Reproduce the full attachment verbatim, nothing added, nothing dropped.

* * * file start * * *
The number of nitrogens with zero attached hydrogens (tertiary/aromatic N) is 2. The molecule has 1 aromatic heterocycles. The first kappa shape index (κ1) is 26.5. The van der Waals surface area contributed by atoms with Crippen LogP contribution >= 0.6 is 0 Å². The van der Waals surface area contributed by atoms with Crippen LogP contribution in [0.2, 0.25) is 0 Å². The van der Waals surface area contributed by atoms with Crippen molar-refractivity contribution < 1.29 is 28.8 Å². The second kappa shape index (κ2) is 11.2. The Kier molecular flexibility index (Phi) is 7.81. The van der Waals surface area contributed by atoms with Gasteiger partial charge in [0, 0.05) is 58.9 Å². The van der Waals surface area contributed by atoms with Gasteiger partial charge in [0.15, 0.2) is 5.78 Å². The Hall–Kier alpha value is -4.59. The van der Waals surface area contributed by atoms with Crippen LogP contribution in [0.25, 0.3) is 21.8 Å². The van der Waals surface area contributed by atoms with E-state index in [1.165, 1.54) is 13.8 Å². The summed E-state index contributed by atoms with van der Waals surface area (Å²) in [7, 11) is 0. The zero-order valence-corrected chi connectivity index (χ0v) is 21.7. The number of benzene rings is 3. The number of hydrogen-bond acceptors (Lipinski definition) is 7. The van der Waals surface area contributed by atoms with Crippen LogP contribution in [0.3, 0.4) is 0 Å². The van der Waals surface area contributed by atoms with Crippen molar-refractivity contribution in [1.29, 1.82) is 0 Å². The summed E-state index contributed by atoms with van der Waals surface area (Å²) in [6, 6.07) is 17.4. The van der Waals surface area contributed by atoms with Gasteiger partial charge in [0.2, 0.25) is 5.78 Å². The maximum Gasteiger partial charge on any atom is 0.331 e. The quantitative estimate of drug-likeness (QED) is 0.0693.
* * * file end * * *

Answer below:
The number of nitrogens with zero attached hydrogens (tertiary/aromatic N) is 2. The molecule has 1 aromatic heterocycles. The first kappa shape index (κ1) is 26.5. The van der Waals surface area contributed by atoms with Crippen LogP contribution >= 0.6 is 0 Å². The van der Waals surface area contributed by atoms with Crippen LogP contribution in [0.2, 0.25) is 0 Å². The van der Waals surface area contributed by atoms with Crippen molar-refractivity contribution < 1.29 is 28.8 Å². The second kappa shape index (κ2) is 11.2. The Kier molecular flexibility index (Phi) is 7.81. The van der Waals surface area contributed by atoms with Gasteiger partial charge in [0, 0.05) is 58.9 Å². The van der Waals surface area contributed by atoms with Gasteiger partial charge in [0.15, 0.2) is 5.78 Å². The Hall–Kier alpha value is -4.59. The van der Waals surface area contributed by atoms with Crippen LogP contribution in [0.25, 0.3) is 21.8 Å². The van der Waals surface area contributed by atoms with E-state index in [1.165, 1.54) is 13.8 Å². The summed E-state index contributed by atoms with van der Waals surface area (Å²) in [7, 11) is 0. The zero-order valence-corrected chi connectivity index (χ0v) is 21.7. The number of benzene rings is 3. The number of hydrogen-bond acceptors (Lipinski definition) is 7. The van der Waals surface area contributed by atoms with Crippen LogP contribution in [0.3, 0.4) is 0 Å². The van der Waals surface area contributed by atoms with Crippen molar-refractivity contribution in [1.29, 1.82) is 0 Å². The summed E-state index contributed by atoms with van der Waals surface area (Å²) in [6, 6.07) is 17.4. The van der Waals surface area contributed by atoms with Gasteiger partial charge in [0.2, 0.25) is 5.78 Å². The maximum Gasteiger partial charge on any atom is 0.331 e. The quantitative estimate of drug-likeness (QED) is 0.0693.